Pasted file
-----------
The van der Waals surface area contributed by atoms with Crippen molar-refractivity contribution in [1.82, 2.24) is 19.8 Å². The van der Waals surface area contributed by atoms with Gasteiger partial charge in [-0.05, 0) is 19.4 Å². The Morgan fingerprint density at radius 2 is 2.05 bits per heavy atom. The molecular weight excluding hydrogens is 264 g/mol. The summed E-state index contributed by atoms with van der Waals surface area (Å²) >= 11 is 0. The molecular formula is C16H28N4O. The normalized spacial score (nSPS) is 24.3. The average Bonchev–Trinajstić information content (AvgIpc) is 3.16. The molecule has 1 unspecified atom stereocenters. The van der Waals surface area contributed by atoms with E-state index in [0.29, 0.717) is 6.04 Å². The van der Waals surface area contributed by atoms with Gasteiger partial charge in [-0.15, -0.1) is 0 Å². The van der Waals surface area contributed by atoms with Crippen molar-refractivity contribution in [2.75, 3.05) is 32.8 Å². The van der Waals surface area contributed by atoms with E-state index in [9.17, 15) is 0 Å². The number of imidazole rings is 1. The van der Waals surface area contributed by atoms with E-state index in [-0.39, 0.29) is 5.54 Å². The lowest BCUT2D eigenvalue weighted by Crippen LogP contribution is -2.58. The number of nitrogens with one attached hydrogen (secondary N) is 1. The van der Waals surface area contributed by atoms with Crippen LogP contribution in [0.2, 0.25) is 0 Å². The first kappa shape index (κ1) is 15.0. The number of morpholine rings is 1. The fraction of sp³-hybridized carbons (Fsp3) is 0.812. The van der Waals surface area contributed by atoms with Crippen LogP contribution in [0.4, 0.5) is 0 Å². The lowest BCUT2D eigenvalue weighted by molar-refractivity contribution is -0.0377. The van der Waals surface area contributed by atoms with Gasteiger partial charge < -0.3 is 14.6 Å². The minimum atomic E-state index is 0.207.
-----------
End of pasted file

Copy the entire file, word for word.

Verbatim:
The van der Waals surface area contributed by atoms with Crippen molar-refractivity contribution in [1.82, 2.24) is 19.8 Å². The van der Waals surface area contributed by atoms with Gasteiger partial charge in [-0.05, 0) is 19.4 Å². The Morgan fingerprint density at radius 2 is 2.05 bits per heavy atom. The molecular weight excluding hydrogens is 264 g/mol. The summed E-state index contributed by atoms with van der Waals surface area (Å²) >= 11 is 0. The molecular formula is C16H28N4O. The normalized spacial score (nSPS) is 24.3. The average Bonchev–Trinajstić information content (AvgIpc) is 3.16. The molecule has 1 unspecified atom stereocenters. The van der Waals surface area contributed by atoms with E-state index in [0.29, 0.717) is 6.04 Å². The van der Waals surface area contributed by atoms with Gasteiger partial charge in [-0.15, -0.1) is 0 Å². The van der Waals surface area contributed by atoms with Crippen molar-refractivity contribution in [2.75, 3.05) is 32.8 Å². The van der Waals surface area contributed by atoms with E-state index in [9.17, 15) is 0 Å². The number of imidazole rings is 1. The van der Waals surface area contributed by atoms with E-state index in [-0.39, 0.29) is 5.54 Å². The lowest BCUT2D eigenvalue weighted by Crippen LogP contribution is -2.58. The number of nitrogens with one attached hydrogen (secondary N) is 1. The van der Waals surface area contributed by atoms with Crippen LogP contribution in [0.2, 0.25) is 0 Å². The first kappa shape index (κ1) is 15.0. The number of morpholine rings is 1. The fraction of sp³-hybridized carbons (Fsp3) is 0.812. The van der Waals surface area contributed by atoms with Crippen LogP contribution in [0.4, 0.5) is 0 Å². The lowest BCUT2D eigenvalue weighted by molar-refractivity contribution is -0.0377. The van der Waals surface area contributed by atoms with Gasteiger partial charge < -0.3 is 14.6 Å². The minimum atomic E-state index is 0.207.